John McCormick writes: We’ll have to wait until tomorrow to find out what Pete Sixsmith thinks of this result. I know, however, that Jake’s thinks a point isn’t enough, as that’s what he sent with the graphic you’ll see at the bottom of the page. Jake isn’t the only one to send stuff, of course. The manager also communicates with Colin (and perhaps a couple of others), who generously shares Sam’s post-match e-mail with us:

Jake's take on Big Sam

Jake’s take on Big Sam

Dear Colin,

I’m disappointed we couldn’t take all three points from the game, but I  think after how it panned out we’re happy to take the point.

When we lost that early goal, we easily could have lost the  game, but we stayed in it and overcame that difficult spell where we lost our nerve a bit.

We finally passed our way back into the game and scored a very good goal at a crucial time. From there it could have been anybody’s game.

However, neither team took it and Bournemouth will be more satisfied with that result than we are as we still find ourselves in the bottom three.

From where we’ve come from today and since I’ve been at the club, this is the first point we’ve gained after falling behind, so there are one or two positives to take.

We changed things around just before half time to put [Jeremain] Lens out wide and [Adam] Johnson in the middle

worth his place?

worth a place in the middle?

and that changed the game in our favour. We saw more of the ball and then the goal followed. It was a fantastic finish from Patrick [van Aanholt].

It’s just a shame we couldn’t find a final ball to Jermain Defoe like we did against Aston Villa and Swansea; had we found that ball we could have ended up winning.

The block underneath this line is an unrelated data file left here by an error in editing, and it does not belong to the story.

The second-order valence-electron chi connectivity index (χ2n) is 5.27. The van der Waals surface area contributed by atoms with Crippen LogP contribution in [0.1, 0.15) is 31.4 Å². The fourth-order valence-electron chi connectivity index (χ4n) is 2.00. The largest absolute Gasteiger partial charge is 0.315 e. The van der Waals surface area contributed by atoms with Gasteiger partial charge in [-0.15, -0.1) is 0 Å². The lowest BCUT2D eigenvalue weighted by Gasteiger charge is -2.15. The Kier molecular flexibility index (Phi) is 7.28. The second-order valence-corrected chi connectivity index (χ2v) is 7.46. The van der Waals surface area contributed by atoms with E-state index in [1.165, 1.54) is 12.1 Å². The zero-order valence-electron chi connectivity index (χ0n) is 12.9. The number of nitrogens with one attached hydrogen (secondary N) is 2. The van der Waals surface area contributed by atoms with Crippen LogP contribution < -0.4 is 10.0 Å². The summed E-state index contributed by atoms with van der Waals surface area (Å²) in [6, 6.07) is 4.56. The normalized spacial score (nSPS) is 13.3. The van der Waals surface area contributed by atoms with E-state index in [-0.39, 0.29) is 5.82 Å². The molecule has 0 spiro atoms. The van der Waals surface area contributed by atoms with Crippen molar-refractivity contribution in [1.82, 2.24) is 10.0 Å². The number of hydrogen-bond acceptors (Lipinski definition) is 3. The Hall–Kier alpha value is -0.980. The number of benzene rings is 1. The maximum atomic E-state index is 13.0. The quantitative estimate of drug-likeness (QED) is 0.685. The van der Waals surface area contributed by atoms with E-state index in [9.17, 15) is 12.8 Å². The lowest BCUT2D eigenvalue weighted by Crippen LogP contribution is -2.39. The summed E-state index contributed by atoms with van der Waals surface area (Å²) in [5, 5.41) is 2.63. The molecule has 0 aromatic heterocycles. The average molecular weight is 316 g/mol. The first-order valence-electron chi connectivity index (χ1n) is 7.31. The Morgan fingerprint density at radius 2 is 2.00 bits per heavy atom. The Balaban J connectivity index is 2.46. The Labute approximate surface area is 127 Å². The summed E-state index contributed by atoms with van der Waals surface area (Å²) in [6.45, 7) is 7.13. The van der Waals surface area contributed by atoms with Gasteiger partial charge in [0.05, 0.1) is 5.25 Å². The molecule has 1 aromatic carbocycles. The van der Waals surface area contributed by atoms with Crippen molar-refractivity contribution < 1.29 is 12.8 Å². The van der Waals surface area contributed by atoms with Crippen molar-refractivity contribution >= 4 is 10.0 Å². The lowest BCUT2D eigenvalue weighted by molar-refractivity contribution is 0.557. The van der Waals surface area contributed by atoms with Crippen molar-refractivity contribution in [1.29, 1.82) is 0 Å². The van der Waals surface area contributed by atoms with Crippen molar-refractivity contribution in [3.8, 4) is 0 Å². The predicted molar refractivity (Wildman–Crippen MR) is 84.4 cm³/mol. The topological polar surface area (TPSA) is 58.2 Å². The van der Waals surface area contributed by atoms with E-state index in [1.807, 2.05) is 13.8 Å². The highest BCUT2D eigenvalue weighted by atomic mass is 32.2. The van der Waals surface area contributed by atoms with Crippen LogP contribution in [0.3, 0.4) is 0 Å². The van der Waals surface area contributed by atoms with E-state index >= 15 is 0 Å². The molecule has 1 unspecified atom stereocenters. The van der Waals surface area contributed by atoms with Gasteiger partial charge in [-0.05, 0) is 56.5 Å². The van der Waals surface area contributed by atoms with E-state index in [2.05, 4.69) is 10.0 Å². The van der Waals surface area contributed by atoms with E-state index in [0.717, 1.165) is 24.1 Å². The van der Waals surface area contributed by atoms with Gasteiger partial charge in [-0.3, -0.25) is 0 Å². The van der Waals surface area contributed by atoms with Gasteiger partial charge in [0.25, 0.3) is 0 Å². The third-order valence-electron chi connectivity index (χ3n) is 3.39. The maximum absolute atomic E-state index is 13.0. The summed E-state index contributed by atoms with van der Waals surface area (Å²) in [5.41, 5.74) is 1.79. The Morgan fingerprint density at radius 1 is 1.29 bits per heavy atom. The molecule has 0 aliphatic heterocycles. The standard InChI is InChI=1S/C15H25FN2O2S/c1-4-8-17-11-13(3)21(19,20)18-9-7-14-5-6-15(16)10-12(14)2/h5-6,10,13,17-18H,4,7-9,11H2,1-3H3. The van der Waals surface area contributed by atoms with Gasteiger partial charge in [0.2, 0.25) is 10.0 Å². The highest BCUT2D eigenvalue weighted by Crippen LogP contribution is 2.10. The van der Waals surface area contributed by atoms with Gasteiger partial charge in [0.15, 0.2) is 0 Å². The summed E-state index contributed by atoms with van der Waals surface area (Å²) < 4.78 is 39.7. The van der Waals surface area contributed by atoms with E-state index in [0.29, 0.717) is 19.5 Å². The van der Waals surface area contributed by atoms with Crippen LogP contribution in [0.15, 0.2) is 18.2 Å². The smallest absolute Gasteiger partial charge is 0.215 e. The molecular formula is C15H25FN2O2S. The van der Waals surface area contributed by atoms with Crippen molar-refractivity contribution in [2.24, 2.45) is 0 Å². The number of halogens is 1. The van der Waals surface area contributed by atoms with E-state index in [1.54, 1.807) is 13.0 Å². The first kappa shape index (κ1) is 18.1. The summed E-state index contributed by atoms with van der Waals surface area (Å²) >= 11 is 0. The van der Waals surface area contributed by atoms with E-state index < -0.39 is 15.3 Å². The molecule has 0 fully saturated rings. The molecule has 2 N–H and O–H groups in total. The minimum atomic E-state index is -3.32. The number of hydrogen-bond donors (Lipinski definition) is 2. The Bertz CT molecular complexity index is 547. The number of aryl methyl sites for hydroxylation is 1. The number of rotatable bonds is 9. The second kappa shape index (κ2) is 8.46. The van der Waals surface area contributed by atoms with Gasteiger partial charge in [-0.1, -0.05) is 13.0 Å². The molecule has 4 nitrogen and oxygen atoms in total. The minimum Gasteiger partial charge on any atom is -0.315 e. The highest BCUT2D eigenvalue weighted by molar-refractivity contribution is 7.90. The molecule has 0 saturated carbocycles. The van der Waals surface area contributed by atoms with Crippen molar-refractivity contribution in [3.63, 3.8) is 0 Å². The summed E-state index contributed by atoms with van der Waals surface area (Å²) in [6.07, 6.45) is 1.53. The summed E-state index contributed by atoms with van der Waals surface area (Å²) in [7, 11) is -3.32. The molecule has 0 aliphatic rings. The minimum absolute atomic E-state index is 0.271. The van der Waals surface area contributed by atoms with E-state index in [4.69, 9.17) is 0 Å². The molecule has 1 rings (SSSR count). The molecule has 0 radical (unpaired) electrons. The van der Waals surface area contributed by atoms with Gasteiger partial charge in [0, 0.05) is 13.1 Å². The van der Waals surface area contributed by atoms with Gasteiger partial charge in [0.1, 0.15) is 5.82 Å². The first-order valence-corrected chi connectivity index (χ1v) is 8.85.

One or two other players had chances today, particularly Billy Jones’ header, which forced a tremendous save from their keeper.

Overall, we are disappointed, but the point is well-earned.

Thanks for your support,

Sam Allardyce



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Jake says: One point is not enough

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16 Responses to “SA’s Essay: getting the point of Bournemouth” Subscribe

  1. Ifos January 23, 2016 at 10:29 pm #

    ‘Neither team took it’ is that because Sam didn’t put another forward on when we were on top in the second half? And instead waited until the last 4 minutes to bring on Rodwell,
    Rodwell?! For Christ’s sake!
    Happy to have a point against Bournemouth at home, with the next 3 fixtures? Pathetic.

    • clumsy thumb January 23, 2016 at 11:51 pm #

      That thumb down was meant to be a thumbs up.

  2. CSB January 24, 2016 at 6:09 am #

    Totally agree, we are staring in to the abyss

  3. Neil January 24, 2016 at 10:26 am #

    Everyone in the bottom 6 is staring into the abyss. Bournemouth played good football and deserved their lead. Last week we were well beaten by a team who are beating everyone. This week we came back after falling behind. Still, 7 points from the last 4 games is respectable. We have 4 tough games then a decent run in. It’s the last 10 games that will seal our doom…….or not

  4. John Mac January 24, 2016 at 11:33 am #

    It’s all relative, isn’t it?

    We are looking at relegation but not staring into the abyss. Bolton, founder members of the football league, are.